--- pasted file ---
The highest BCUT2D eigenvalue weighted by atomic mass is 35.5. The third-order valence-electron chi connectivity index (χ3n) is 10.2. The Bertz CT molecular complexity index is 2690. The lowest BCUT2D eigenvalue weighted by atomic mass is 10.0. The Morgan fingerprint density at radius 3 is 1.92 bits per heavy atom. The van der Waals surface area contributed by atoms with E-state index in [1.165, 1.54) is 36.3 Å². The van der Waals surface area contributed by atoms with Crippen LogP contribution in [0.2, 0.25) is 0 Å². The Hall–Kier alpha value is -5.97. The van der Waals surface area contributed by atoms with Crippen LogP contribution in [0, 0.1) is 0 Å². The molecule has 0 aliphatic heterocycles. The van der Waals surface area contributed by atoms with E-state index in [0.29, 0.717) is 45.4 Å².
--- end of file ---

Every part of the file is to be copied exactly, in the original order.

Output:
The highest BCUT2D eigenvalue weighted by atomic mass is 35.5. The third-order valence-electron chi connectivity index (χ3n) is 10.2. The Bertz CT molecular complexity index is 2690. The lowest BCUT2D eigenvalue weighted by atomic mass is 10.0. The Morgan fingerprint density at radius 3 is 1.92 bits per heavy atom. The van der Waals surface area contributed by atoms with E-state index in [1.165, 1.54) is 36.3 Å². The van der Waals surface area contributed by atoms with Crippen LogP contribution in [0.2, 0.25) is 0 Å². The Hall–Kier alpha value is -5.97. The van der Waals surface area contributed by atoms with Crippen LogP contribution in [0, 0.1) is 0 Å². The molecule has 0 aliphatic heterocycles. The van der Waals surface area contributed by atoms with E-state index in [0.29, 0.717) is 45.4 Å².